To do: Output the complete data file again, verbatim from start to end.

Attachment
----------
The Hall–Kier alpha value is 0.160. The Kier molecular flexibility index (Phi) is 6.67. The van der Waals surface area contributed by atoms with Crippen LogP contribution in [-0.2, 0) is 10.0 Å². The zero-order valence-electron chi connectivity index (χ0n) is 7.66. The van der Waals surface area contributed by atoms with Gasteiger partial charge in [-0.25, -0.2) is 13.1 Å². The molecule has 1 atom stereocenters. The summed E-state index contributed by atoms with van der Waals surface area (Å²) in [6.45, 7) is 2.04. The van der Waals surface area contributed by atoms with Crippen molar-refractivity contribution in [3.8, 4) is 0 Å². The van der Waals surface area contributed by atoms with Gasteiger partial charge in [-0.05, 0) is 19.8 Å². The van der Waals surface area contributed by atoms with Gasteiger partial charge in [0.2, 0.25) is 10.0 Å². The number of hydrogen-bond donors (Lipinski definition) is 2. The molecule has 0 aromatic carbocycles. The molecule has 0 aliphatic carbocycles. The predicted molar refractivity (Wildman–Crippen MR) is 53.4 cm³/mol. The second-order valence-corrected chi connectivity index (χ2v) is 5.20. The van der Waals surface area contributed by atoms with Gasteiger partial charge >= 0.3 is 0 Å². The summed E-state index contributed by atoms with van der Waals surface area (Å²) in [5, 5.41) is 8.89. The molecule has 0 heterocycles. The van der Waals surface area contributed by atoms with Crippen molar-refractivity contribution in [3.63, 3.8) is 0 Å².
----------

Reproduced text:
The Hall–Kier alpha value is 0.160. The Kier molecular flexibility index (Phi) is 6.67. The van der Waals surface area contributed by atoms with Crippen LogP contribution in [-0.2, 0) is 10.0 Å². The zero-order valence-electron chi connectivity index (χ0n) is 7.66. The van der Waals surface area contributed by atoms with Gasteiger partial charge in [-0.25, -0.2) is 13.1 Å². The molecule has 1 atom stereocenters. The summed E-state index contributed by atoms with van der Waals surface area (Å²) in [6.45, 7) is 2.04. The van der Waals surface area contributed by atoms with Crippen molar-refractivity contribution in [3.8, 4) is 0 Å². The van der Waals surface area contributed by atoms with Gasteiger partial charge in [-0.05, 0) is 19.8 Å². The van der Waals surface area contributed by atoms with Gasteiger partial charge in [0.2, 0.25) is 10.0 Å². The number of hydrogen-bond donors (Lipinski definition) is 2. The molecule has 0 aromatic carbocycles. The molecule has 0 aliphatic carbocycles. The predicted molar refractivity (Wildman–Crippen MR) is 53.4 cm³/mol. The second-order valence-corrected chi connectivity index (χ2v) is 5.20. The van der Waals surface area contributed by atoms with Gasteiger partial charge >= 0.3 is 0 Å². The summed E-state index contributed by atoms with van der Waals surface area (Å²) in [5, 5.41) is 8.89. The molecule has 0 heterocycles. The van der Waals surface area contributed by atoms with Crippen molar-refractivity contribution in [3.63, 3.8) is 0 Å².